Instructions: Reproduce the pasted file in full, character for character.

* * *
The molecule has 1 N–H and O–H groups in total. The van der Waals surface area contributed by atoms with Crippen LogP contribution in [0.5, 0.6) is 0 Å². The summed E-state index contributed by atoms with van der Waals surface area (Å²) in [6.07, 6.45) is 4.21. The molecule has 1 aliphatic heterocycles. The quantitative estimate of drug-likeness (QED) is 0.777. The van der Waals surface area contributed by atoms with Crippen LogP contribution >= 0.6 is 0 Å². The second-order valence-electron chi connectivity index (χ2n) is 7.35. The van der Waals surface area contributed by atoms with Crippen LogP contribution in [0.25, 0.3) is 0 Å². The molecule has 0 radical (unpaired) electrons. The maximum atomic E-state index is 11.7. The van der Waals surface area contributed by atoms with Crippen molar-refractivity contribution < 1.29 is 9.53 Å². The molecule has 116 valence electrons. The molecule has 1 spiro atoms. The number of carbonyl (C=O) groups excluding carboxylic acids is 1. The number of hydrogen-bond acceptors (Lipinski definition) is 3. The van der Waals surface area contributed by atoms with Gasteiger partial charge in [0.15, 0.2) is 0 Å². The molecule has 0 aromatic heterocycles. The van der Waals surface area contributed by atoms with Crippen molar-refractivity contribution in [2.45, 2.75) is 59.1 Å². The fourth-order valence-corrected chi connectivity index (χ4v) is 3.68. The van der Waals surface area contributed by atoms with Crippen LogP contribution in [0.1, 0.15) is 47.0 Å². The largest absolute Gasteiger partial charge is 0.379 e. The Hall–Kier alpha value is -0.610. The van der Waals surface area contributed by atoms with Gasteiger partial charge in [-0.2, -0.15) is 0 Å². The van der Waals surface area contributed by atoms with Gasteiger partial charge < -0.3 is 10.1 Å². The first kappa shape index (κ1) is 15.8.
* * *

The molecule has 1 N–H and O–H groups in total. The van der Waals surface area contributed by atoms with Crippen LogP contribution in [0.5, 0.6) is 0 Å². The summed E-state index contributed by atoms with van der Waals surface area (Å²) in [6.07, 6.45) is 4.21. The molecule has 1 aliphatic heterocycles. The quantitative estimate of drug-likeness (QED) is 0.777. The van der Waals surface area contributed by atoms with Crippen LogP contribution >= 0.6 is 0 Å². The second-order valence-electron chi connectivity index (χ2n) is 7.35. The van der Waals surface area contributed by atoms with Crippen LogP contribution in [0.25, 0.3) is 0 Å². The molecule has 0 radical (unpaired) electrons. The maximum atomic E-state index is 11.7. The van der Waals surface area contributed by atoms with Crippen molar-refractivity contribution < 1.29 is 9.53 Å². The molecule has 116 valence electrons. The molecule has 1 spiro atoms. The number of carbonyl (C=O) groups excluding carboxylic acids is 1. The number of hydrogen-bond acceptors (Lipinski definition) is 3. The van der Waals surface area contributed by atoms with Gasteiger partial charge in [0.15, 0.2) is 0 Å². The molecule has 0 aromatic heterocycles. The van der Waals surface area contributed by atoms with Crippen molar-refractivity contribution in [2.45, 2.75) is 59.1 Å². The fourth-order valence-corrected chi connectivity index (χ4v) is 3.68. The van der Waals surface area contributed by atoms with Crippen LogP contribution in [0.1, 0.15) is 47.0 Å². The largest absolute Gasteiger partial charge is 0.379 e. The Hall–Kier alpha value is -0.610. The van der Waals surface area contributed by atoms with Gasteiger partial charge in [-0.2, -0.15) is 0 Å². The van der Waals surface area contributed by atoms with Gasteiger partial charge < -0.3 is 10.1 Å². The first kappa shape index (κ1) is 15.8.